Investigative Journalism that is as
Radical as Reality Itself.

Assange and Swedish Extradition

by BINOY KAMPMARK

In his decision on Thursday, Judge Howard Riddle, district judge of Belmarsh Magistrates’ Court in South London found in favor of Marianne Ny of the Swedish authorities that the Australian national be extradited to Sweden to face interrogation for alleged sexual offences.

The evidence against the prosecution had strengths that Judge Riddle cited in his judgment.  For instance, the Swedish lawyer Brita Sundberg-Weitman’s expert report argued that proper procedures had not been followed, citing the disproportionate nature of the European Arrest Warrant.  The prosecutor was accused of malice and improper motives.  Amongst other problems was the very public nature of the case against Assange.  Confidentiality has been breached by details leaked to the press.  He has effectively suffered a well-directed character assassination in Sweden.

Nor was she the only one to take aim at Ny.  For one thing, there was much head scratching as to why no effort was made on her part to interview Assange once a statement of rape was taken.  For witness Bjorn Hurtig, such foot dragging was inexplicable.  Any credible lawyer was entitled, at that point, to regard the case as closed.

Riddle claims he is following the book on matters regarding extradition between Sweden and Britain that have been in place for some time.  But not even Sundberg-Weitman’s critique of the Swedish procedures could sway him.  No collateral purpose could be discerned in Ny’s case and the prosecution case held up.

Assange’s response was to be expected, calling the court’s response a ‘rubber stamping process’. ‘There was no consideration during this entire process as to the merits of the allegations made against me.’  His lawyers have taken aim at Sweden’s Prime Minister Fredrik Reinfeldt for creating something of a ‘toxic atmosphere’.  Judge Riddle was not convinced.  ‘Politicians,’ he simply asserted, ‘may speak inappropriately.’

Assange was determined to throw the book out a long time ago, as his tracts on free information and authoritarian government suggest.  Assange sees information webs of conspiracy, and these conspiracies will only ever be destroyed if those links of information are severed.  There is little in this case that will make him change his mind – the conspiracy of judicial enforcement is afoot.

There are indeed very troubling points with the case.  One salient point is that no charges have actually even been filed.  In the second instance, there is nothing stopping the Swedish authorities conducting their own interrogations in Britain.  The British authorities are bound to be accommodating in this regard.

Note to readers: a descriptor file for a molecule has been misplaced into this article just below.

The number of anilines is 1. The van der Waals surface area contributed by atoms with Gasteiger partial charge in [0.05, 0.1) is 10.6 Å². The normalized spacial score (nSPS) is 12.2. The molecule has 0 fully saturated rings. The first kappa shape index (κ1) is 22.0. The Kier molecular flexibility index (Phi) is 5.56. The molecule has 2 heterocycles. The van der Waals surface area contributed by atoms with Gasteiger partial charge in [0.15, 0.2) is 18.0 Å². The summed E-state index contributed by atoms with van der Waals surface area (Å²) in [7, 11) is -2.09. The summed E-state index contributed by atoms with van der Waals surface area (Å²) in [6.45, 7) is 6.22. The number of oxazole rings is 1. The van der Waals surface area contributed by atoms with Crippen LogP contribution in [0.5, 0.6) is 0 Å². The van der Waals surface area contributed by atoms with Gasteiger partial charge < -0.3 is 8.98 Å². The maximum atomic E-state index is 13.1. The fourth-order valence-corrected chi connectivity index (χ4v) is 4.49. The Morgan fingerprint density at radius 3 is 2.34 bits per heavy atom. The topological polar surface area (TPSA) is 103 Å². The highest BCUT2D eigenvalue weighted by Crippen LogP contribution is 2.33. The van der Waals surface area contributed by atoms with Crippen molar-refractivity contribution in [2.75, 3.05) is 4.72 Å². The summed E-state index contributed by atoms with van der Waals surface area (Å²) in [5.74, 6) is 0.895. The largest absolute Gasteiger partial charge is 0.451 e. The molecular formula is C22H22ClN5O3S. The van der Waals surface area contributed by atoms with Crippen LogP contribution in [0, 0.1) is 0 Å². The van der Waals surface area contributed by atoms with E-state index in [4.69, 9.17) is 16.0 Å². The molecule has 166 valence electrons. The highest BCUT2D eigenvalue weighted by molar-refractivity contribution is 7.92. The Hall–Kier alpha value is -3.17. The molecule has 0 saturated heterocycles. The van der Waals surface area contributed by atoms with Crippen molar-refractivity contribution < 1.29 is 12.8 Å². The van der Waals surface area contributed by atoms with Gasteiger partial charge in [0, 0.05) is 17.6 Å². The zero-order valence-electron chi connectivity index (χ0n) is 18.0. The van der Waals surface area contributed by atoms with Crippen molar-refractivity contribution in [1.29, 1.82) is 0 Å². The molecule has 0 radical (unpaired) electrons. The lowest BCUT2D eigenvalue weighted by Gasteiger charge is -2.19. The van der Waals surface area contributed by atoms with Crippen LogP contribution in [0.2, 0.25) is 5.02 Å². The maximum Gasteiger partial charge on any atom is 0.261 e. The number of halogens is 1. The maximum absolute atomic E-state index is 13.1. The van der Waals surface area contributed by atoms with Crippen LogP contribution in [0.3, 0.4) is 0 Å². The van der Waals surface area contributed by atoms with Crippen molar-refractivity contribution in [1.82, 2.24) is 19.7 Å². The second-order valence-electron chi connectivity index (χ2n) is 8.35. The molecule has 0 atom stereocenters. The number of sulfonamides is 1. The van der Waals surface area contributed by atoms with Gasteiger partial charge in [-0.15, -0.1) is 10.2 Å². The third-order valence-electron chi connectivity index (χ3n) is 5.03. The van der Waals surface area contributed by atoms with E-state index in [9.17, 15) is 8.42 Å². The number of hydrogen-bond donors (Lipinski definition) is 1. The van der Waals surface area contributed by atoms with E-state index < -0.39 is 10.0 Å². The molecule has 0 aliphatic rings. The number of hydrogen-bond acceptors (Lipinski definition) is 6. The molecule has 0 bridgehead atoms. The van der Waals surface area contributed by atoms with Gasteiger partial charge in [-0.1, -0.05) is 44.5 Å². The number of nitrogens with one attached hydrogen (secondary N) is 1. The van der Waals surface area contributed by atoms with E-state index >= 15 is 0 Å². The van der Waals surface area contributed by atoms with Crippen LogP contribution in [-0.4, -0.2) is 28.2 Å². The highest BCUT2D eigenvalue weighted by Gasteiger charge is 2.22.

As one of the witnesses Sven-Eric Alhem noted, a prosecutor should not have sought to arrest Assange only for purposes of questioning as long as other options were available.  He should know, having served as the Chief District Prosecutor in Stockholm and subsequently Director for the Regional Prosecution Authority in the same city.

And on the issue of the closed trial for rape, should it ever go to court?  In the words of counsel for Assange, Geoffrey Robertson, ‘Any sense of fair play – that justice must be seen to be done – revolts at this Swedish practice.’  For that reason, the defense argued that Article 6 of the European Convention of Human Rights would be violated should Assange be extradited.  Judge Riddle fobbed it off.   ‘If the Swedish practice was in fundamental and flagrant breach of human rights I would expect there to be a body of cases against Sweden confirming that.’  The rest, it seems, is silence.

Assange did not do himself any favors by leaving the country in the first place.  His departure  played heavily on the judge’s mind.  But the next stage of the process seems a bit unnecessary, given the means open to those in Stockholm.  The legal saga is set to continue, with an appeal process to be undertaken to see if the extradition order can be reversed.  Assange has become a figure, not merely in the debate on abolishing state secrets, but in the matter of law reform in Sweden.

BINOY KAMPMARK was a Commonwealth Scholar at Selwyn College, Cambridge.  He lectures at RMIT University, Melbourne.  Email: bkampmark@gmail.com

 

 

 

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